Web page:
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Aware that her youth is slipping by, Mary Beth Baptiste decides to escape her lackluster, suburban life in coastal Massachusetts to pursue her lifelong dream of being a Rocky Mountain woodswoman. To the horror of her traditional, ethnic family, she divorces her husband of fifteen years, dusts off her wildlife biology degree, and flees to Moose, Wyoming for a job at Grand Teton National Park. In these rugged mountains, unexpected lessons from nature and wildlife guide her journey as she creates a new life for herself. Set against the dramatic backdrop and quirky culture of Jackson Hole, this beautifully written memoir is a thoughtful, often humorous account of a woman’s bumbling quest for purpose, redemption, and love through wilderness adventure, solitude, and offbeat human connections.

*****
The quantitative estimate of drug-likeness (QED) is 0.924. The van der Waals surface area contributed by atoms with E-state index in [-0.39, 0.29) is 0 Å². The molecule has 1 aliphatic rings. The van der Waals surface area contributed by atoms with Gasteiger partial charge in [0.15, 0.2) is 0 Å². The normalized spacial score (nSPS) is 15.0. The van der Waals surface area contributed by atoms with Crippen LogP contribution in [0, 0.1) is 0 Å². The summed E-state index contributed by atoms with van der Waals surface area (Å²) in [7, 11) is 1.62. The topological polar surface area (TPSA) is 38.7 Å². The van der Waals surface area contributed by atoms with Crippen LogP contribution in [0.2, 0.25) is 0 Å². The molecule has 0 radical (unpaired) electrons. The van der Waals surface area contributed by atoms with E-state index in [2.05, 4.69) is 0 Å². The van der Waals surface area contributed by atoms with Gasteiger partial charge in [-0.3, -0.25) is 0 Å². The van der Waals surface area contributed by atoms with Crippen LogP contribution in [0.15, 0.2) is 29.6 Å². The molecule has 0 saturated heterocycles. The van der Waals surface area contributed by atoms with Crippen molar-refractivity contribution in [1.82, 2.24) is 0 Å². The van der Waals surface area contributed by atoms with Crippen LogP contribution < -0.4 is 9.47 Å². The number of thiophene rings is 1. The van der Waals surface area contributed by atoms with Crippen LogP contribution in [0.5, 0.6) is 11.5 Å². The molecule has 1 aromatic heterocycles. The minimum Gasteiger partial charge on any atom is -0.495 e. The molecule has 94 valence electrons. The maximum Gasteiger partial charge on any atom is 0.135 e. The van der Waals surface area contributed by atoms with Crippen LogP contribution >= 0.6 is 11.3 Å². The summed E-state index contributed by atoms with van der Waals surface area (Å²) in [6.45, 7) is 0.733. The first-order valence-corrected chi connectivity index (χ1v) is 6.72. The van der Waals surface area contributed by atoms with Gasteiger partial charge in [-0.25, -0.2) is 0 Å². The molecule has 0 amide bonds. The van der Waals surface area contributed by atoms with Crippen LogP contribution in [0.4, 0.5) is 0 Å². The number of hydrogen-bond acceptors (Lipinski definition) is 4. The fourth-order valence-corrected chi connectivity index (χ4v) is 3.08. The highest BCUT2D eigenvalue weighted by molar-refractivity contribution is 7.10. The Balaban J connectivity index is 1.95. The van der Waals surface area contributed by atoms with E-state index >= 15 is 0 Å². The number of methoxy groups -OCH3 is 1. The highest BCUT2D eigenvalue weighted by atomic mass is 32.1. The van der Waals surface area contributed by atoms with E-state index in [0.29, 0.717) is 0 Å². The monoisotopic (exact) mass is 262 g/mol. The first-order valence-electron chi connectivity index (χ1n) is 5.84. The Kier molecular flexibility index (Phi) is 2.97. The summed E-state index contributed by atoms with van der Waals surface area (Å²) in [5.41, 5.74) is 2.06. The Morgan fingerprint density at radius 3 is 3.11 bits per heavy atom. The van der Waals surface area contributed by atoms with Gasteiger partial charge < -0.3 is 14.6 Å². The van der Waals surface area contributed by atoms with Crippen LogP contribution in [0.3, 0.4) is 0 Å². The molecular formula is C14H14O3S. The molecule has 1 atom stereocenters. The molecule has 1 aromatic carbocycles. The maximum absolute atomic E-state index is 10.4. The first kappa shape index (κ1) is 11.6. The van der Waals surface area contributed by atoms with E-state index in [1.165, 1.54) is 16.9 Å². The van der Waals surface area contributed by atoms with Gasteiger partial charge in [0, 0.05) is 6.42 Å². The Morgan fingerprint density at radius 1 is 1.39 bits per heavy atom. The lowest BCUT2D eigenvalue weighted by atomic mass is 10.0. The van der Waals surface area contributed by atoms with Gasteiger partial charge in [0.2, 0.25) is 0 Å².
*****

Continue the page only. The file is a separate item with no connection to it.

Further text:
Mary Elizabeth Baptiste has dual masters’ degrees in psychology and wildlife biology, and she is the 2012 winner of the Doubleday Award for Creative Writing, sponsored by the Wyoming Arts Council. Her work has appeared in Newsweek, Copper Nickel, Vermont Literary Review, Wyoming Wildlife, Stonehill Alumni Magazine, and Wildlife Society Bulletin. She lives in Wyoming.